Ambassador Dr Ekwow Spio-Garbrah has disclosed that the ascension by the late Mr Kofi Annan to the position of the Secretary General of the United Nations was a momentous occasion in his career.
He made this comment during a recent edition of the “Fireside Chat” Series hosted by the Institute of International Affairs Ghana (GhIIA.org).
The GhIIA Fireside Chat Series is a platform that provides key players in Ghana’s International Affairs landscape an opportunity to share their experiences and reflections on their storied careers with the members of the Institute and the public. The event was moderated by Mrs Apiorkor Ashong- Abbey of Citi FM, a member of the Institute.
Shedding light on his long illustrious career which spans four decades, across the fields of diplomacy, governance, banking and communication, Dr Ekwow Spio-Garbrah revealed that the ascension of Mr Kofi Annan to the position of UN Secretary General was both a reflection of Ghana’s international heft and the thawing of relations between Ghana and the West at that time.
It could be recalled that Dr. Ekwow Spio-Garbrah was Ghana’s ambassador to the United States during the Clinton administration, which put him in a pivotal position to influence the bilateral relations between the two nations during this important period of Ghanaian foreign policy. Key events during this time included the first-ever visit of a sitting President of the United States to Ghana as well as the history-making appointment of Kofi Annan as the Secretary-General of the UN.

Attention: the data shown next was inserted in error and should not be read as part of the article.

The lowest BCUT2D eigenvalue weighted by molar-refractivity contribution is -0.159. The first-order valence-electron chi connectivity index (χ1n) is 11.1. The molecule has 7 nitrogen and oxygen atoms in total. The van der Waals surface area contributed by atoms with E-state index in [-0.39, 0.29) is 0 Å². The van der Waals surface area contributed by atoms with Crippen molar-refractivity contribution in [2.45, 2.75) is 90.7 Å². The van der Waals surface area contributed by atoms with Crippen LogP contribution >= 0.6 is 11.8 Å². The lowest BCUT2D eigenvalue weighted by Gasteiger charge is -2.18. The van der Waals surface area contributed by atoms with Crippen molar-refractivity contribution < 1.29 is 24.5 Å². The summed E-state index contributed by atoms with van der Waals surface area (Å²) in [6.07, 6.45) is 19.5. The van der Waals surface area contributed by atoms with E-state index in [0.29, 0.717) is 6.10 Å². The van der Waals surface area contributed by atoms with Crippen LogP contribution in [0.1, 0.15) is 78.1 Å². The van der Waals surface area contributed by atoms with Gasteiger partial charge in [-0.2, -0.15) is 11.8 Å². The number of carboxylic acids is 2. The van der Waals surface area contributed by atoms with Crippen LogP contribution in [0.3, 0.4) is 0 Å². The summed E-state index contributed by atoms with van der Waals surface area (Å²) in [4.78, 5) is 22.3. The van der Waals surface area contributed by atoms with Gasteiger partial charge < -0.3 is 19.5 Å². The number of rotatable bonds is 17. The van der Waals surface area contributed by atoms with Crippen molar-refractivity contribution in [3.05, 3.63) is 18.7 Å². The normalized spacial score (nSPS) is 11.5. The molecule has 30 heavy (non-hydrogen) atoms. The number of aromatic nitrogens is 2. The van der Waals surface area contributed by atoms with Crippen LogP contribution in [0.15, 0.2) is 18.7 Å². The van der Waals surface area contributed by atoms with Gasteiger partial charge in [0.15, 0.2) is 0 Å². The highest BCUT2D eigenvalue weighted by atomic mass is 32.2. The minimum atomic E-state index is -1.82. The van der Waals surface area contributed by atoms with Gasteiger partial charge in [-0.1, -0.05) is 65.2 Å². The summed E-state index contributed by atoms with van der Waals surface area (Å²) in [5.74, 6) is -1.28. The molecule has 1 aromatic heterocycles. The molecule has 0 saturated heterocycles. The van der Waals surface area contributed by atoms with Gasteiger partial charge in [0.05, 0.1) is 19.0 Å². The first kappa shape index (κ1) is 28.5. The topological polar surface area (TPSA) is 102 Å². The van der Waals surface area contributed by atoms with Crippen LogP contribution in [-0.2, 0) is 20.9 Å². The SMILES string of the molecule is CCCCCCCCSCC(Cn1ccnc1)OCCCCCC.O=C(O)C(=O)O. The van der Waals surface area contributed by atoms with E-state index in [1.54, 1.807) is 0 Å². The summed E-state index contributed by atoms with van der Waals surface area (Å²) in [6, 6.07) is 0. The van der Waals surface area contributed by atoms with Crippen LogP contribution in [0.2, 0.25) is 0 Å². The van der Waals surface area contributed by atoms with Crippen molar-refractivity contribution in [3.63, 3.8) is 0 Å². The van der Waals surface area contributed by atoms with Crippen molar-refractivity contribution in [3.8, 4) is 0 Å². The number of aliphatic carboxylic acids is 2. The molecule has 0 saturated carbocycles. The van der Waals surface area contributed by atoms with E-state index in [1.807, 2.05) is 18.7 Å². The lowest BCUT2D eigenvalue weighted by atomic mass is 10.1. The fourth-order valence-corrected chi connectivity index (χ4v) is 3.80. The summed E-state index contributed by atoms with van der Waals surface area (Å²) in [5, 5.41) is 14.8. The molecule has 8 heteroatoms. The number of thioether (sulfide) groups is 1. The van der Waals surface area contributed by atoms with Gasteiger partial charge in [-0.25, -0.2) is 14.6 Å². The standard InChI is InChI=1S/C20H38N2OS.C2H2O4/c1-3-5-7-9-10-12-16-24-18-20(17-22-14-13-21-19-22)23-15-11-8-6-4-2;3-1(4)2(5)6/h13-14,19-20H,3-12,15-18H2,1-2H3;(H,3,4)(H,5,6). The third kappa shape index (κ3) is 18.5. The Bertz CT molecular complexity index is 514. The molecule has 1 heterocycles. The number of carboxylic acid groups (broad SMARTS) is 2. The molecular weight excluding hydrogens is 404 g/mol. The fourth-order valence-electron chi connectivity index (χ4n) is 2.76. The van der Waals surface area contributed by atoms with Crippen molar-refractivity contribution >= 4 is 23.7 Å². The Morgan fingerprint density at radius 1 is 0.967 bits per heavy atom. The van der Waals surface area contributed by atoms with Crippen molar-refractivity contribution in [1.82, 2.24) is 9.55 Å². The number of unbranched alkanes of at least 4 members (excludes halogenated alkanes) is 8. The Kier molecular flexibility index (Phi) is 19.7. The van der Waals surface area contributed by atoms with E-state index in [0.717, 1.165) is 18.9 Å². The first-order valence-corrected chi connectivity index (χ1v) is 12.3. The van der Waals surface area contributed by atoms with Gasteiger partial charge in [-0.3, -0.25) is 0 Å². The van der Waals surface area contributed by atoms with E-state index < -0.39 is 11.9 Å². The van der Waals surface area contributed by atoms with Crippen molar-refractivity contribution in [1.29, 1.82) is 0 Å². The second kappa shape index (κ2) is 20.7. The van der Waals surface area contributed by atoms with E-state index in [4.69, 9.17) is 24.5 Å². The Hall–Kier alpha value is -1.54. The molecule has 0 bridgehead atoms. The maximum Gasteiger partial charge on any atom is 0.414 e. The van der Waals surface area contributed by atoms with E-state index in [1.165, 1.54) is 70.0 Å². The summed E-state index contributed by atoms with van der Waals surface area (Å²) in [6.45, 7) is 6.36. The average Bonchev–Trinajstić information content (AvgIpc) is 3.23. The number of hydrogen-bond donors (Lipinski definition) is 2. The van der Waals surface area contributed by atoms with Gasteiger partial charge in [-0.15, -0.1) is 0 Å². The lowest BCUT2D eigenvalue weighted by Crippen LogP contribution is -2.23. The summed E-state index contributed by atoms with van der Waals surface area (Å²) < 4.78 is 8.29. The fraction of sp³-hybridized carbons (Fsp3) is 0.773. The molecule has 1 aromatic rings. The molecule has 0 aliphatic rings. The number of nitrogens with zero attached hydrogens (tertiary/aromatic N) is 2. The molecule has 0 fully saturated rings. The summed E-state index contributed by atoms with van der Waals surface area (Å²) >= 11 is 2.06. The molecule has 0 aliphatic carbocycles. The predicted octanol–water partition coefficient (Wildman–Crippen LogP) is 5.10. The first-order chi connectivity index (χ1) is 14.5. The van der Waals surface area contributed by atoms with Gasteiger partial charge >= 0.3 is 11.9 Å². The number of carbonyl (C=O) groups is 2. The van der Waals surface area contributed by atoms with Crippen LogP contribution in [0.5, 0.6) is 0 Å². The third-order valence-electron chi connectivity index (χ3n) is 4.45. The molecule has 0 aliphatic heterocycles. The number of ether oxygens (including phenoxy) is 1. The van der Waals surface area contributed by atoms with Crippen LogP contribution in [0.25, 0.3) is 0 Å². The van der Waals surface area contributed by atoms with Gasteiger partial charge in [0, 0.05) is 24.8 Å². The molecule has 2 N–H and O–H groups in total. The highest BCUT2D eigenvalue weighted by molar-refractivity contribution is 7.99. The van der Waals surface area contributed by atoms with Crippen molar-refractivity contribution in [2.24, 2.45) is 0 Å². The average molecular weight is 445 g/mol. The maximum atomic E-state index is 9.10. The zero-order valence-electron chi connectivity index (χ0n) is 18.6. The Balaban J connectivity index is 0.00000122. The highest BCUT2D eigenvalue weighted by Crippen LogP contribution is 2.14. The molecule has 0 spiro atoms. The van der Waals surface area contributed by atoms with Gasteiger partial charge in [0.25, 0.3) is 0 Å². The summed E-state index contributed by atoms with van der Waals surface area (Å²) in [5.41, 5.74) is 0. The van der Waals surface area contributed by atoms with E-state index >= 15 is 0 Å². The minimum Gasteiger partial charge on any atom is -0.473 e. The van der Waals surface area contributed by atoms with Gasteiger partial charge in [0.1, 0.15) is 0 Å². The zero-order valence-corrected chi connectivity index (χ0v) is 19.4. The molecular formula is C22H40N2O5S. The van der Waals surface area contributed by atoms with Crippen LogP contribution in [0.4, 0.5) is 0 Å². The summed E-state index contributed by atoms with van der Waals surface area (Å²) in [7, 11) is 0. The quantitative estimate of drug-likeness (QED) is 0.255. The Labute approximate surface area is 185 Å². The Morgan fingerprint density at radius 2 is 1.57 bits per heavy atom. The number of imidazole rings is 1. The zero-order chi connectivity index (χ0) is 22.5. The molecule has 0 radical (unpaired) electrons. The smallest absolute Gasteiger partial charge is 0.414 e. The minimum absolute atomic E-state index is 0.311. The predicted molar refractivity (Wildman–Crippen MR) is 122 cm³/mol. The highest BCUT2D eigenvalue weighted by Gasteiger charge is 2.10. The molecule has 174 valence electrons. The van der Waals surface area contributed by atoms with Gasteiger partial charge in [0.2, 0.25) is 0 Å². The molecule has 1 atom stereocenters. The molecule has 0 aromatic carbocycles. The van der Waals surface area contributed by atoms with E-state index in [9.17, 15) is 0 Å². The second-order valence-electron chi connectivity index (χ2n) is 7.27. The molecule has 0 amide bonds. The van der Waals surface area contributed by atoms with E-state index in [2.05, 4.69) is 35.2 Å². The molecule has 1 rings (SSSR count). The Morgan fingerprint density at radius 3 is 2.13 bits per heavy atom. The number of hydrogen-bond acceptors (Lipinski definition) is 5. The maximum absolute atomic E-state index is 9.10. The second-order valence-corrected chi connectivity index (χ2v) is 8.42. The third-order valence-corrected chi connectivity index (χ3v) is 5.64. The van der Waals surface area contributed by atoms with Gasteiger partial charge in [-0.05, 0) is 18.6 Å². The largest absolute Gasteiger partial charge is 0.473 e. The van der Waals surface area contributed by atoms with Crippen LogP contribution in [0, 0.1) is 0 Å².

Touching further on the relationship between Ghana and her international partners, he revealed that, in his opinion, Rawlings has had the greatest impact on Ghanaian international relations, bar Kwame Nkrumah.
He noted that “President Rawlings’ pragmatic political philosophy provided him with the strength to put the interest of the country above political ideology and alliances. Thus, in consideration of Ghana’s best economic interests, he swung Ghana towards the West, despite his reservations.’
He also observed that the good relationships that Ghana has maintained with the United States since then could be credited as one of the reasons for Ghana’s decades of democratic stability.
The event which was attended by members of the Institute and a virtual audience concluded with a question-and-answer session.
The next edition of the event is scheduled for December 2020.
The conference was organized by the KNOWLEDGE TEAM at the Ghiia.org. A recording of this can be viewed on the Institute’s platforms at GhIIA.org.
GhIIA.org is an Accra based, independent non-partisan think tank, with a core focus on Ghanaian and ECOWAS international relations. It analyses issues in core thematic areas including International Trade and Economics, Foreign Policy, Diplomatic Practice, Diaspora Affairs & Strategic Studies and International Law.